When one discovers among these maps details of ferry services in Scandinavia or the alignment of a new road through the holiday towns of the Adriatic coast, one realizes the value of this publication to a wide range of users, other than cartographers and geographers. In clear, uncomplicated maps such as these the school teacher, and the layman, can find at a glance information of considerable importance to him which would seldom be quickly retrieved if given in textual form in technical journals or the press. . . .
In 1967 Cartactual began to carry lists of "correspondents" on the back cover. It is likely that some of these have agreed to supply data from their home countries, but no details on the working arrangements are now available. It is noteworthy that the correspondents for three important map-producing countries (Rand McNally for the United States, Du Jonchay for France, and Esselte for Sweden) are individuals or organizations that have collaborated with Rado on joint projects, as discussed below. The lists suggest that Rado has been zealous in seeking correspondents and is having some success in his attempt to become a world clearinghouse for geographic intelligence.
The Cartactual collection scheme is believed to bring the Bloc substantial intelligence gains at modest cost. It is similar in many ways, in its neat completeness, to the Geopress cover scheme Rado operated in Switzerland from about 1937 to 1943. In developing the current operation Rado must have been influenced by his Swiss experience and have been trying, if only subconsciously, to get back on his old track, with appropriate adjustments and allowances for a changed world situation.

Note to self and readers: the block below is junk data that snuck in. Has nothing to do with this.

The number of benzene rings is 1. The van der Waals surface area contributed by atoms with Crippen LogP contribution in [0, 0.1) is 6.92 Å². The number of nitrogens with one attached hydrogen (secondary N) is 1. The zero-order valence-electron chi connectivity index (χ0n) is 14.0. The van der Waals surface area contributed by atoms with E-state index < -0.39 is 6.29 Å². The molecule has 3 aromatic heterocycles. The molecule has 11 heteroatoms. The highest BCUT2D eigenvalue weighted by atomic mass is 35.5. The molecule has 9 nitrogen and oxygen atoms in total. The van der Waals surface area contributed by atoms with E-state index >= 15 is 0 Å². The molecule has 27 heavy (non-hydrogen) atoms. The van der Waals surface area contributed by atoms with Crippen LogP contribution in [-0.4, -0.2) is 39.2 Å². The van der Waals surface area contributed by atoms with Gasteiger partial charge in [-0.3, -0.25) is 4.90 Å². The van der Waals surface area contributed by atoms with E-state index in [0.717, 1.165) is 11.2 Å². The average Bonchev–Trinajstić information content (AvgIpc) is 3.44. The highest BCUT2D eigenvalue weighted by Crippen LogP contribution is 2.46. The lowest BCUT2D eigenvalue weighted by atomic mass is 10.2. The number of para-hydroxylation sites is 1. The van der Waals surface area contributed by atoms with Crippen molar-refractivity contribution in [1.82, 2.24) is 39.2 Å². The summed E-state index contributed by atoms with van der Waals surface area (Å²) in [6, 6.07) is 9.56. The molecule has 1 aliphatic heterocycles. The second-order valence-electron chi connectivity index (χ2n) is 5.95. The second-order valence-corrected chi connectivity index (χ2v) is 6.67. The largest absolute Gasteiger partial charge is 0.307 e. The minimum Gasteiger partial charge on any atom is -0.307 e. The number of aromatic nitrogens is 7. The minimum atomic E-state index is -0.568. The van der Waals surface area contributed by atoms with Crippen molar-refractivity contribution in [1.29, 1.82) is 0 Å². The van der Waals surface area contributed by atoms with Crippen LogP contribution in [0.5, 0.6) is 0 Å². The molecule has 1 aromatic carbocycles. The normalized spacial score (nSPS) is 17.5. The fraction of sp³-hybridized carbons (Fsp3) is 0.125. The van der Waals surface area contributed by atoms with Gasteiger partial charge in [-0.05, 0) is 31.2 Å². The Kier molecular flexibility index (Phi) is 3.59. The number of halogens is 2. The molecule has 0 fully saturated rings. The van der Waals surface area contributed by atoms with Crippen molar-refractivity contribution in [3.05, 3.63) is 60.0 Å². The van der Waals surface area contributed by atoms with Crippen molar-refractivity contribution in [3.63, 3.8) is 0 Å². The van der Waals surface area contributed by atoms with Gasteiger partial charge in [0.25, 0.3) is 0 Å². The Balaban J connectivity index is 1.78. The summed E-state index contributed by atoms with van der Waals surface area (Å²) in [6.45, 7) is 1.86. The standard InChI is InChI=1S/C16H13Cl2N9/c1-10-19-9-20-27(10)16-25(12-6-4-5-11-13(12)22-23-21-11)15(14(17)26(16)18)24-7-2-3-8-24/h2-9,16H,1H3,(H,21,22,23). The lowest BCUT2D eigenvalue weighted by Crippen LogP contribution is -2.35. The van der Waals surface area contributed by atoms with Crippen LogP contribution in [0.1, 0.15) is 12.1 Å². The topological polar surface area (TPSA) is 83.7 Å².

Bloc 1:2,500,000 World Map
The scale of 1:2,500,000 has been much used in the USSR since the 1930's. In 1956 the Soviets proposed, within the framework of the Economic and Social Council of the United Nations, that a world map with uniform sheets at 1:2,500,000 be endorsed as an international mapping project in place of the International Map of the World at 1:1,000,000, to which they object for security reasons. They would like to have the advantages of participating in international mapping programs but do not want to reveal the detail on the USSR that would be shown by one-to-a-million sheets covering Soviet territory. After their proposal was rejected, they decided to go ahead anyway with a 1:2,500,000 world map, with most Bloc countries participating in the work.3 Rado had much to do with this decision and may have been the prime mover behind it. He claims that all 244 sheets of the series will be published "within a few years time" and then kept current by a revision program.